I just read an interesting article on the advancement of nanotechnology in computers from Scientific American where, unlike other technology that tries to make things smaller, nanotechnology has the power to build things up atom by atom. Here is that article. Creating nanobots that can do the work to assemble these tiny building blocks and help not only computing but in medicine to turn one material into another, become self-replicating, and then be injected into the human body at the cellular level to cure diseases. Simply amazing.

Here’s the Catch-22…what if these types of technologies are used for bad instead of for good? Nuclear energy is one instance where used for power is good, for war is bad. It’s that same scenario where it can do so much good for the world but perhaps it can also be pretty terrible. That being said, Alfred Nobel created dynamite and had thoughts of the terrible destruction it could produce. Regardless, it was better than nitroglycerin that preceded it and there were other solutions that came after that improved on it. In other words, it will always be “one upped” with something better/more powerful. Much like the advent of fire was brilliant, it also destroyed. Kerosene was the light provider at night but electricity replaced it, etc.  Thoughts?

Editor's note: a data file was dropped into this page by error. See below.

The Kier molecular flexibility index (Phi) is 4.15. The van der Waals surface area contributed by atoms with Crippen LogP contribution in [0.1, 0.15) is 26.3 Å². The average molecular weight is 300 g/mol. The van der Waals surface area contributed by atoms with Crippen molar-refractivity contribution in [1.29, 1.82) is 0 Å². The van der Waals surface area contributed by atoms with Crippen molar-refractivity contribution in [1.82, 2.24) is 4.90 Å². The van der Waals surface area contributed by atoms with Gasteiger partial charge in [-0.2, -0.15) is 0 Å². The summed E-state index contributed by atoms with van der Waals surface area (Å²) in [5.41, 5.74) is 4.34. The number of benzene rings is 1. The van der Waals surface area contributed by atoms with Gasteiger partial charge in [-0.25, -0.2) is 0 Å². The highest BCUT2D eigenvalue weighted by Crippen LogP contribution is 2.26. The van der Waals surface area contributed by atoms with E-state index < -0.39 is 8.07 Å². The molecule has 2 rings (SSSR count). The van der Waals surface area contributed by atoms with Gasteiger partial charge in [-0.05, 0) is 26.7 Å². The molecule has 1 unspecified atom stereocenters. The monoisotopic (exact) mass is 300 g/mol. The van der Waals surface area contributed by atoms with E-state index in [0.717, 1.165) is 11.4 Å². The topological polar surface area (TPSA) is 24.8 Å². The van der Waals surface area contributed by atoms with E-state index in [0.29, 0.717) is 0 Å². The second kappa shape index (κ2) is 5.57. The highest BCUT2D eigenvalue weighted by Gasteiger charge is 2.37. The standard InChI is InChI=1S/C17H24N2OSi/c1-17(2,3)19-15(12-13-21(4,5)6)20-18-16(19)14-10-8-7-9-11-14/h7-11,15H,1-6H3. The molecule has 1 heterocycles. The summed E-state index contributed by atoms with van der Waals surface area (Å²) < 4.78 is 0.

New Year – New Posts

Hi everyone and Happy New Year! A new year means new posts and twists on similar and new topics. I’m encouraged by the advances we saw this last year and I’m sure this year will be no different. One very encouraging aspect for smaller and better things (that’s a nano joke) is that smaller universities or those universities not in the traditional limelight are starting to offer courses in nanotechnology or developing areas of study in the nano-sphere.  Everyone imagines the big universities to be on board with their billion dollar endowment funds but recently smaller universities have begun to do the same. Just awesome in my book. Oakton Community College in Skokie, Illinois just started hands-on nanotechnology courses this month. That’s just awesome. You can read the entire article here.

We look forward to great advances in nano technology, nano materials, and nano applications this year as well as sharing them with you!  Happy New Year!

Boring Industry – New Twist